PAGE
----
Could more of Earth’s surface host life?

Of all known planets, Earth is as friendly to life as any planet could possibly be — or is it? If Jupiter’s orbit changes, a new study shows Earth could be more hospitable than it is today. When a planet has a perfectly circular orbit around its star, the distance...

By Jules Bernstein | | Science / Technology

Sleeping giant could end deep ocean life 

A previously overlooked factor — the position of continents — helps fill Earth’s oceans with life-supporting oxygen. Continental movement could ultimately have the opposite effect, killing most deep ocean creatures. “Continental drift seems so slow, like nothing drastic could come from it, but when the ocean is primed, even a...

By Jules Bernstein | | Science / Technology

Why Jupiter doesn’t have rings like Saturn

Because it’s bigger, Jupiter ought to have larger, more spectacular rings than Saturn has. But new UC Riverside research shows Jupiter’s massive moons prevent that vision from lighting up the night sky.

By Jules Bernstein | | Science / Technology

Ancient microbes may help us find extraterrestrial life forms

Using light-capturing proteins in living microbes, UC Riverside scientists helped reconstruct what life was like for some of Earth’s earliest organisms. These efforts could help us one day recognize signs of life on other planets.

By Jules Bernstein | | Science / Technology

Remembering ‘isotope queen’ Marilyn Fogel, pioneering scientist, beloved mentor 

Marilyn Fogel, endowed geoecology professor at UC Riverside, died on May 11 in Mariposa, Calif. She was 69. She pioneered the use of isotopes to understand the life history of organisms, both modern and ancient. In so doing, she helped develop biogeochemistry as a new field of science and earned...

By Jules Bernstein | | University

Lesser known ozone layer’s outsized role in planet warming

New UC Riverside-led research has identified a lesser-known form of ozone playing a big role in heating the Southern Ocean — one of Earth’s main cooling systems.

By Jules Bernstein | | Science / Technology

Why Venus rotates, slowly, despite sun’s powerful grip

If not for the soupy, fast-moving atmosphere on Venus, Earth’s sister planet would likely not rotate. Instead, Venus would be locked in place, always facing the sun the way the same side of the moon always faces Earth. The gravity of a large object in space can keep a smaller...

By Jules Bernstein | | Science / Technology

Extraterrestrial objects likely delayed complex life on Earth

Bombardment of Earth’s surface by asteroids six or more miles long likely delayed the accumulation of oxygen in Earth’s atmosphere. This, in turn, likely delayed the development of complex life on the planet, according to new research that included UC Riverside scientists.

By Jules Bernstein | | Science / Technology

Meet UCR’s paleontology power pair

Paleontologist Nigel Hughes has earned one of the highest honors in his field, an achievement made even more remarkable because last year’s winner was another UCR paleontologist — Mary Droser, his wife.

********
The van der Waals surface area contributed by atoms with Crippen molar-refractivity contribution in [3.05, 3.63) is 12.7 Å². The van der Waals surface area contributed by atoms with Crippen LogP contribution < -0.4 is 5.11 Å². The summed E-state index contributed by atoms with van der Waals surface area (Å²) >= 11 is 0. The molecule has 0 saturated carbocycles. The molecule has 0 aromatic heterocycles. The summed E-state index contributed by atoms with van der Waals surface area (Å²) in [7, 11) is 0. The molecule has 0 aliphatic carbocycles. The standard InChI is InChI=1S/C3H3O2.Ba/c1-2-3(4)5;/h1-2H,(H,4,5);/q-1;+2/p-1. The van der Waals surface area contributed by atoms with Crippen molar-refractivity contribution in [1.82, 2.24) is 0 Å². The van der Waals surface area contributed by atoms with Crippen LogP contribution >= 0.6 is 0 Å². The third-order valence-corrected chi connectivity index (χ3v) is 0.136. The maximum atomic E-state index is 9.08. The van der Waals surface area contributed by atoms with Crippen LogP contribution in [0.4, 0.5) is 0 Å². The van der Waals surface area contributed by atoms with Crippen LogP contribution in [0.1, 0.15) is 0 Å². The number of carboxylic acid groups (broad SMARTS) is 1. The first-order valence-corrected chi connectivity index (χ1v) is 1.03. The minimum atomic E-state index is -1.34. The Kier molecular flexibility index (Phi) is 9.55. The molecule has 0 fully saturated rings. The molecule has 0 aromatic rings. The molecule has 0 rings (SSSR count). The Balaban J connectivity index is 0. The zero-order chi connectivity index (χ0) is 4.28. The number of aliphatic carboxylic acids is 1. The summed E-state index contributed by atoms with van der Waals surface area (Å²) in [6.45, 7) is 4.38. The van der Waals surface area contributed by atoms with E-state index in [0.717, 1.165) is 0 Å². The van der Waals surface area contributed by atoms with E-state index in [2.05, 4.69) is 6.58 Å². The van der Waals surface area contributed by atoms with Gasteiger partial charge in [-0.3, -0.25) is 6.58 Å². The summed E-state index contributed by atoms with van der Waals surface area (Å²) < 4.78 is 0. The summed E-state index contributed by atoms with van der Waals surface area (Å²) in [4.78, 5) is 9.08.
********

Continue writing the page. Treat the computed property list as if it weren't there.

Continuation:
By Jules Bernstein | | Science / Technology

Investigating the potential for life around the galaxy’s smallest stars

When the world’s most powerful telescope launches into space this year, scientists will learn whether Earth-sized planets in our ‘solar neighborhood’ have a key prerequisite for life — an atmosphere.

By Jules Bernstein | | Science / Technology

UCR joins forces with NASA on missions to Venus

By joining NASA on their newly announced missions, UC Riverside is hoping to learn how Venus went from pleasant, Earth-like planet to blistering wasteland.

Project illuminates where giant exoplanets reside 

Astronomers have long wondered whether the configuration of planets in our solar system is common elsewhere in the universe. New results from the longest-running survey of exoplanets helps answer this question.

Study reveals the workings of nature’s own earthquake blocker

A new UC Riverside study finds a naturally occurring “earthquake gate” that decides which earthquakes are allowed to grow into magnitude 8 or greater.

By Jules Bernstein | | Science / Technology

Rise of oxygen on Earth: Initial estimates off by 100 million years

New research shows the permanent rise of oxygen in our atmosphere, which set the stage for life as we know it, happened 100 million years later than previously thought. A team including UC Riverside found that oxygen fluctuated dramatically after its early appearance before becoming a permanent constituent of the...

By Jules Bernstein | | Science / Technology

450-million-year-old sea creatures had a leg up on breathing

A new UC Riverside study has found the first evidence of sophisticated breathing organs in 450-million-year-old sea creatures. Contrary to previous thought, trilobites were leg breathers, with structures resembling gills hanging off their thighs.

By Jules Bernstein | | Science / Technology

Research shows we’re surprisingly similar to Earth’s first animals

Today’s humans share genes with 555-million-year-old oceanic creatures missing heads.

By Jules Bernstein | | Science / Technology

Astronomers measure enormous planet lurking far from its star

Scientists aren’t usually able to measure the size of gigantic planets, like Jupiter or Saturn, which are far from the stars they orbit. But a UC Riverside-led team has done it.

By Jules Bernstein | | Science / Technology